Qualities associated with innovation—like creative thinking, risk-taking, and persuasive communication skills—are in high demand on the job market. They signal to employers that your graduates can adapt and work effectively in any situation.
But only 36% of students believe they'll graduate with the skills and knowledge to be successful in the workplace. Employers are also skeptical about the ability of recent grads to apply their knowledge to real-world problems.
James Madison University (JMU) has designed an educational model to help students learn how to innovate and tackle real-world problems, reports Beth McMurtrie for the Chronicle of Higher Education.
The model, called JMU X-Labs, takes students through the long—and often frustrating—process of developing new ways of thinking about complex problems, writes McMurtrie.
JMU X-Labs offers courses on topics such as drones, foreign policy, and community innovations. Students might be tasked with solving homelessness or building a drone to help with conservation efforts.
During the course, students read widely, interview extensively, and learn research techniques. This exploration will, ideally, help students define the problem they want to tackle, identify potential solutions, create prototypes, and test them. The course doesn't have a textbook, lectures, or right answers, reports McMurtrie.
"It’s about as far away from traditional chalk and talk as you can get," says Seán McCarthy, an associate English professor and JMU X-Labs faculty member. That can be an adjustment for students.
"They tell you all these things and they want you to do all this crazy big stuff and I was like, this is silly, we can’t solve homelessness," recalls Lindsey McLucas, who took the JMU X-Labs' community innovations course. "I’m used to professors telling me what they want, and I do what they want, and I get a grade," she adds. "Now it was very much working with them and trying to figure out a solution to a problem nobody had a solution to."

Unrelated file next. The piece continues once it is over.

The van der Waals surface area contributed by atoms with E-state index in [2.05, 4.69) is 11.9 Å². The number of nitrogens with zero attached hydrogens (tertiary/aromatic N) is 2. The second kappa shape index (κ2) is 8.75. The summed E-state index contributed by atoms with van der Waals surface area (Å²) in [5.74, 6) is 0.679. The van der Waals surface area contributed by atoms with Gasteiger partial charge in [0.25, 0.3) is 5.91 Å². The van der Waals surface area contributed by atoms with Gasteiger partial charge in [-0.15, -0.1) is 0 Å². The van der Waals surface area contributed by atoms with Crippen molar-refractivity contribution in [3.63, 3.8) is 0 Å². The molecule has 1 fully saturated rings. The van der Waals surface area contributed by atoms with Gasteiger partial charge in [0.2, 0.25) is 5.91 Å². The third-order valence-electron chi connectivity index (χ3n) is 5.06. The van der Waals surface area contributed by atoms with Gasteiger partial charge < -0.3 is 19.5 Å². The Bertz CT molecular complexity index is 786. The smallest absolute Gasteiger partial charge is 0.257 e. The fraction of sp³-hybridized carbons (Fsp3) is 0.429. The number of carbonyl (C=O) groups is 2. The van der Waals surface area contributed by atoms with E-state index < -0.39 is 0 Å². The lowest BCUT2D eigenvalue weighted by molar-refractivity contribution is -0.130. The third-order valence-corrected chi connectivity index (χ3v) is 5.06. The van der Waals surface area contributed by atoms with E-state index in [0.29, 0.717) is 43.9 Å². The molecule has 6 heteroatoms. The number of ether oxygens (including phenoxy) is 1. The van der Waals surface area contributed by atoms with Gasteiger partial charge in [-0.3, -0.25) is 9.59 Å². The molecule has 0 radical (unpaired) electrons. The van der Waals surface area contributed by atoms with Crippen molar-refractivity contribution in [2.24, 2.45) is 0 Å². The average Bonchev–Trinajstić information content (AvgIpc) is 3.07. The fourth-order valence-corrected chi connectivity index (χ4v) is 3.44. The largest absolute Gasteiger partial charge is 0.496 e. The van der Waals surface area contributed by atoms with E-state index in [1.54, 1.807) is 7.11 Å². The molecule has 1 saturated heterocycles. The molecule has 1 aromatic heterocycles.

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In the beginning, students struggle to think big or dig deeper into the root causes of the problem they're trying to solve, says McCarthy. Students also wrestle with other problems, like team dynamics, failed ideas, and creative blocks.
And that's what faculty members expect, writes McMurtrie. Struggle and failure are important elements of the problem-solving process.
But by the end of the course, students will have gained knowledge and skills that will serve them five or 10 years down the line, says Patrice Ludwig, an assistant professor of biology and JMU X-Labs faculty member.
For instance, students learn how to communicate their ideas to different audiences. Throughout the course, students present and defend their research and ideas to faculty and classmates. They're asked to explain their thought process to teammates who may be from different disciplines.
Nick Sipes, who took a JMU X-Labs course on drones, says his experience taught him how to communicate with others. During the course, he says he worked alongside people who were good at things he wasn't, like industrial design. He says the course pushed him to communicate what he was doing to his team and to the outside world.
"In real life," he says, "no client is ever going to come up to you and say, 'Hey, will you build me a robot? Don’t tell me anything at all. Don’t talk to me. I just want this robot to show up on my doorstep in six months.'"
For McLucas, the course helped her learn "to think in a whole new way," she says. "There was no right answer. Some of them were bad and some of them were good. The main thing was there wasn’t an answer the professor was trying to lead me to" (McMurtrie, Chronicle of Higher Education, 2/10).
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